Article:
TEHRAN, Iran - Reformist leaders struggled to win at least a substantial minority in parliament as Iranians went to the polls Friday for elections expected to be dominated by hard-liners allied with President Mahmoud Ahmadinejad.
Turnout appeared to pick up in the evening after slow balloting through much of the day. Poll stations at mosques and schools in Tehran that earlier had only a handful of voters saw dozens in line after nightfall. Closure of polls was put off several hours.
Iran's reformist movement, which seeks democratic changes at home and better ties with the West, was largely sidelined in the race after most of its candidates were barred from running by Iran's clerical leadership.
With reformists hampered, the race is largely a test of Ahmadinejad's support among conservatives, some of whom have become disillusioned with the president since he came to office in 2005. Ahmadinejad could face a challenge from moderate conservatives in presidential elections next year.
Critics say Ahmadinejad has fumbled efforts to fix the economy of this oil-rich nation — hit by high inflation and unemployment and fuel shortages. They blame his fiery manner for worsening the standoff with the West, bringing on U.N. sanctions over Iran's nuclear program.
At polling stations at a few large mosques in southern Tehran, there were lines of 50 to 60 people soon after voting began Friday morning, with a steady flow of people coming in. Outside, young boys urged passers-by to come in and vote for conservatives.
Many filled their ballots by picking names from printouts of the United Front of Principlists, a slate dominated by Ahmadinejad allies.
Mustafa Rajabi, a 33-year-old government worker, said he voted for backers of the president.
"This is my duty to keep the country stable," he said, standing with his wife, who wore a black chador robe draped over her head and body, and their two children, who were too young to vote.
Many people were more concerned with shopping, packing malls and shops on main street to prepare for the Iranian New Year, Nowruz, which takes place next week. Sherine Faraji said she might vote in the afternoon after shopping.
"If I get to the polls, I'll vote for reformists. They don't bother women," said Faraji, who wore a tight-fitting jacket and a colorful headscarf that showed much of her hair. Conservatives seek to enforce a stricter female dress code covering the entire hair and hiding the body from head to toe.
After sunset, lines of dozens of people formed at many stations in northern and central Tehran, where moderates are seen as having more influence.
In the late afternoon, with several hours of polling still ahead, state television said some 16 million of the estimated 44 million eligible voters across the country — about 36 percent — had voted so far.
Some 4,500 candidates nationwide are running for parliament's 290 seats in Friday's vote.
Reformists say they don't have candidates in around 200 of the races, but they are hoping a strong turnout can boost their presence in parliament to a level where they can have an effect on its deliberations.
Reformists swept elections in 2000 when turnout was around 80 percent. It dropped to around 51 percent in 2004, when many reformists were barred from running, and hard-liners took control of parliament.
Ahead of Friday's vote, the Guardian Council — an unelected body of clerics and jurists — disqualified around 1,700 candidates, mostly reformists, on the grounds they were insufficiently loyal to Islam or Iran's 1979 revolution. The reformist candidates who remain are mostly little-known to the public.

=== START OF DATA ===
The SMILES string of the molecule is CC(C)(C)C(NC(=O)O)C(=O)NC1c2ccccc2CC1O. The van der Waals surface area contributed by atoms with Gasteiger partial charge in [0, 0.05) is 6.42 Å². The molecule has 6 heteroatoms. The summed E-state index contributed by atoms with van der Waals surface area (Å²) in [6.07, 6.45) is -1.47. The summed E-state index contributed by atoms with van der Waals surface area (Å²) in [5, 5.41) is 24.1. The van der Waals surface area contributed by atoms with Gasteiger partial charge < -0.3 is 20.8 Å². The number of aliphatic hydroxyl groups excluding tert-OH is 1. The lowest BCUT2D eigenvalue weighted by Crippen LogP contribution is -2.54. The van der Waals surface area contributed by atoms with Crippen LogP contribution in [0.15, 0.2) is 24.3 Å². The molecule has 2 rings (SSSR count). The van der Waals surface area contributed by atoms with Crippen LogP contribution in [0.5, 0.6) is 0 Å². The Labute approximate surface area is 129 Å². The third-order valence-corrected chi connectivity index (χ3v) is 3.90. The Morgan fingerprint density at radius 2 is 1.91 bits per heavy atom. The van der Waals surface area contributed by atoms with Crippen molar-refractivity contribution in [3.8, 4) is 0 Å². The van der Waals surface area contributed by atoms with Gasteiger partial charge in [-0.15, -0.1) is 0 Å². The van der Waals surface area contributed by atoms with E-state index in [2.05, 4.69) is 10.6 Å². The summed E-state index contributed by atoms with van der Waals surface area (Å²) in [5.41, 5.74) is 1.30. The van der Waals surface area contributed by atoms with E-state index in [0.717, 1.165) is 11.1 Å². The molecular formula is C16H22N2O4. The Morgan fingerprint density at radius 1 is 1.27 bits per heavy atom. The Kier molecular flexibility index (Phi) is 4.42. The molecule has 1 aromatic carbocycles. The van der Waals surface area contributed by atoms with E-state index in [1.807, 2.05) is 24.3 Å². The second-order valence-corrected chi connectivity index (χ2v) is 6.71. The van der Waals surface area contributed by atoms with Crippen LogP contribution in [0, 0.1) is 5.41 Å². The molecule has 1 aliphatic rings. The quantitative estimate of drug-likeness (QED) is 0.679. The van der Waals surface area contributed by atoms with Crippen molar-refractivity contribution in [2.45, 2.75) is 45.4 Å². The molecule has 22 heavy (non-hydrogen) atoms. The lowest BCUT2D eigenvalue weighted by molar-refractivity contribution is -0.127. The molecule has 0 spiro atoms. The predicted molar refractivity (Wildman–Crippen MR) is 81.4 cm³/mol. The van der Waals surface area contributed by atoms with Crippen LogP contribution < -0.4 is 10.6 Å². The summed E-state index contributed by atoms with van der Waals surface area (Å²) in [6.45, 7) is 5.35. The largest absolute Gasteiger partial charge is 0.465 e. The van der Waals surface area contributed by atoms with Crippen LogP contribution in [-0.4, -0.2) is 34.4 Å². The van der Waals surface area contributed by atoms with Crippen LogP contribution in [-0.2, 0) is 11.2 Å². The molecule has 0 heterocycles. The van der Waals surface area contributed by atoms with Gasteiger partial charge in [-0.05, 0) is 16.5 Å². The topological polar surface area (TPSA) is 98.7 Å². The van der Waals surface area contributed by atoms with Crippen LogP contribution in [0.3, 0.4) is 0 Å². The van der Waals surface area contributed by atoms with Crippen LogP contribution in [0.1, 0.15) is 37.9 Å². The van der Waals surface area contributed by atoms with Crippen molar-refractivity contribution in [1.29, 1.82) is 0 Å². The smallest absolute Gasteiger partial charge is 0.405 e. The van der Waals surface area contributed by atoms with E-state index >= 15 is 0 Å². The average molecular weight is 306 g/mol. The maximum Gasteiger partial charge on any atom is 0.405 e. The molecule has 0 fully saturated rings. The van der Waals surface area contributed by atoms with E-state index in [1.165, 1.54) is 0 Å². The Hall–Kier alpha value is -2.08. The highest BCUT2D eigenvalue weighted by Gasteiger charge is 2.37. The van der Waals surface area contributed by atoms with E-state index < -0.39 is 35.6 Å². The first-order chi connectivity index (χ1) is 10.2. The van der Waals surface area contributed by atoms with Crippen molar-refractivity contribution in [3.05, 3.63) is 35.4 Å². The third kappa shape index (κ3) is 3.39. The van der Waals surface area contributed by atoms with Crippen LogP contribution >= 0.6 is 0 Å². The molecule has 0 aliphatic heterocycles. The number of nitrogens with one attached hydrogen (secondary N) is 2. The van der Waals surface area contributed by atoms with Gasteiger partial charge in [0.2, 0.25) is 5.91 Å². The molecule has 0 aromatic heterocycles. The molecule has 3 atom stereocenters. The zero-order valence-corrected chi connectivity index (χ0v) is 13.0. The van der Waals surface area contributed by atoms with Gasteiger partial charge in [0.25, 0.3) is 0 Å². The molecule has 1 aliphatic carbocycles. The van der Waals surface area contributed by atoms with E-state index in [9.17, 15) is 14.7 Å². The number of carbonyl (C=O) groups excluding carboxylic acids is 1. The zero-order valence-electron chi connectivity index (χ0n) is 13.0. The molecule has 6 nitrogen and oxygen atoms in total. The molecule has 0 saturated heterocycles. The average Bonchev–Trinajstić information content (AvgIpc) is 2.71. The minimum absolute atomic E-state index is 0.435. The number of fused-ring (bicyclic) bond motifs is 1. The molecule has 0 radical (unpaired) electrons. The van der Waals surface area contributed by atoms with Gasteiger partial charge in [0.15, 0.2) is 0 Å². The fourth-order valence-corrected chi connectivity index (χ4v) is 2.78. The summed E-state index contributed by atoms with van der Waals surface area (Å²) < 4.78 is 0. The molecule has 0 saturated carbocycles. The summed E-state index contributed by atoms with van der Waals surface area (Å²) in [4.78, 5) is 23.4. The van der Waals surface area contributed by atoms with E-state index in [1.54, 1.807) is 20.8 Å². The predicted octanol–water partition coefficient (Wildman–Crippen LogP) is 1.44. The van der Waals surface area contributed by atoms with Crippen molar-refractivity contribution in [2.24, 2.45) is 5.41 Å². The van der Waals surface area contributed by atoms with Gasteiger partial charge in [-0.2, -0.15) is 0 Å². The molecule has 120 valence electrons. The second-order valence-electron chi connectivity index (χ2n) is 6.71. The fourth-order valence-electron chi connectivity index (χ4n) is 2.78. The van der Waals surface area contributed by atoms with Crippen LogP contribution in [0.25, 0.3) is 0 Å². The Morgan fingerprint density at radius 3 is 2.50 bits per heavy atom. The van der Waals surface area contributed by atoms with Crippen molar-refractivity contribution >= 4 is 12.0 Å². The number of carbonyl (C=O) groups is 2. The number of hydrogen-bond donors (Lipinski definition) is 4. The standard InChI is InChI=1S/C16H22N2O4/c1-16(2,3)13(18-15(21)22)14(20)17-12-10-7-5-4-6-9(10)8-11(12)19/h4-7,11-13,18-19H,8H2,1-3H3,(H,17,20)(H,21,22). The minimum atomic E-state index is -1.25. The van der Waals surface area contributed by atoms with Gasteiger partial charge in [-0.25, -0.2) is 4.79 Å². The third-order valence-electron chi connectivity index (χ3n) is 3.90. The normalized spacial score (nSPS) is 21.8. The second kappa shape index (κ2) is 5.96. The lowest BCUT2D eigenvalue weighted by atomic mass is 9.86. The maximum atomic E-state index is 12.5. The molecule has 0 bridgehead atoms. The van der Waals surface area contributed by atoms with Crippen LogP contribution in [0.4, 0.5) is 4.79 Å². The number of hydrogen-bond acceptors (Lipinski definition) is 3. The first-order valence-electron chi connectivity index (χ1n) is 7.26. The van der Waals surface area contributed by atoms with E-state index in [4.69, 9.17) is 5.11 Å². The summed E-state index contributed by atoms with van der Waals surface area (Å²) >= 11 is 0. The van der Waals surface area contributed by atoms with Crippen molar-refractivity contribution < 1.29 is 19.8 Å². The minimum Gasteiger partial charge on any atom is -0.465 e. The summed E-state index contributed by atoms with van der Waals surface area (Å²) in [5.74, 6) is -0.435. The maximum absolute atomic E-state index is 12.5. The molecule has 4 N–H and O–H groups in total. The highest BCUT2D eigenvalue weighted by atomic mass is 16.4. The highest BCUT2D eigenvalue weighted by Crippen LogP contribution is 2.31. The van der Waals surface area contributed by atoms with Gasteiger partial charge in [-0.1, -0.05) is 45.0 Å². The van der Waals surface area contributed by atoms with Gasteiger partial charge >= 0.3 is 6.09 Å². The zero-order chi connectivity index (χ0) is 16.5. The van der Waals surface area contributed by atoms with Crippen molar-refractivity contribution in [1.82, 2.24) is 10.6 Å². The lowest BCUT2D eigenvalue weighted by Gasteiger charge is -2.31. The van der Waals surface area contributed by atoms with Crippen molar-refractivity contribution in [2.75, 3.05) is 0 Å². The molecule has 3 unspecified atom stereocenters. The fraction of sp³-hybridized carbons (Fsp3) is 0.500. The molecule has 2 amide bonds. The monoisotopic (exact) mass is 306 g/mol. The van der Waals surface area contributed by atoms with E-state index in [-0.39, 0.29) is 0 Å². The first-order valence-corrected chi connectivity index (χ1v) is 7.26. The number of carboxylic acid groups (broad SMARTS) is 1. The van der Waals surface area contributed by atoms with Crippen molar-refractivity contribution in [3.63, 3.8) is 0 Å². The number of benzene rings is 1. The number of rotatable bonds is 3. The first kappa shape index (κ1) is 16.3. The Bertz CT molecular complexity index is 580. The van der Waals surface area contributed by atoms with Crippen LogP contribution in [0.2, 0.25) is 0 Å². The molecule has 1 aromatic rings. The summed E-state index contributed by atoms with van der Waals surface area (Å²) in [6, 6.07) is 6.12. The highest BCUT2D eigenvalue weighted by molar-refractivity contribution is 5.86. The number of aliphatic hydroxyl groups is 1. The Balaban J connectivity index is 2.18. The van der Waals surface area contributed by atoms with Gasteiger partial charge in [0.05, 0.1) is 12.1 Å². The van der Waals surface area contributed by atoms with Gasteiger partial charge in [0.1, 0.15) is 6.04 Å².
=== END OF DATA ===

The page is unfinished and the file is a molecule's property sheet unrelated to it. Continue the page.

In Washington, State Department spokesman Sean McCormack criticized the elections.
"In essence the results ... are cooked. They are cooked in the sense that the Iranian people were not able to vote for a full range of people," McCormack said. But, he said, this lack of political choice "is not something that is new."
Former President Akbar Hashemi Rafsanjani, a powerful member of the clerical leadership seen as a top rival of Ahmadinejad, tried to convince those discouraged by the disqualifications to vote.
"To be reluctant and say 'Why should we participate in the election?' is a kind of self-destruction," said Rafsanjani, according to the state news agency IRNA. "This will lead to the absence of their favorite candidates in the council."
Rafsanjani, who lost to Ahmadinejad in 2005 presidential elections, is a moderate conservative figure, but has grown closer to reformists.
Supreme leader Ayatollah Ali Khamenei has backed conservatives, saying earlier this week that Iranians should elect anti-U.S. candidates "whose loyalties are to Islam and justice."
Reformists held parliament from 2000 to 2004. During that time, they loosened Islamic social restrictions. But hard-liners, who control the unelected clerical bodies whose powers trump the parliament and president, prevented deep political change.
The key question Friday will be the performance of Ahmadinejad's conservative critics, a year ahead of presidential elections.
A strong showing Friday by the Inclusive Coalition of Principlists — a slate of candidates that includes conservative critics of the president — would be a sign of Ahmadinejad's waning support.
The list is seen as linked to Tehran's popular mayor, Mohammad Baqer Qalibaf, a conservative often cited as a possible rival to Ahmadinejad in the 2009 election.
Another key candidate in Friday's race is Ali Larijani, who stepped down as Iran's top nuclear negotiator because of differences with Ahmadinejad. Larijani, who is Khamenei's personal representative on the Supreme National Security Council, is running for parliament from the city of Qom and has sometimes also been cited as a possible presidential candidate in 2009.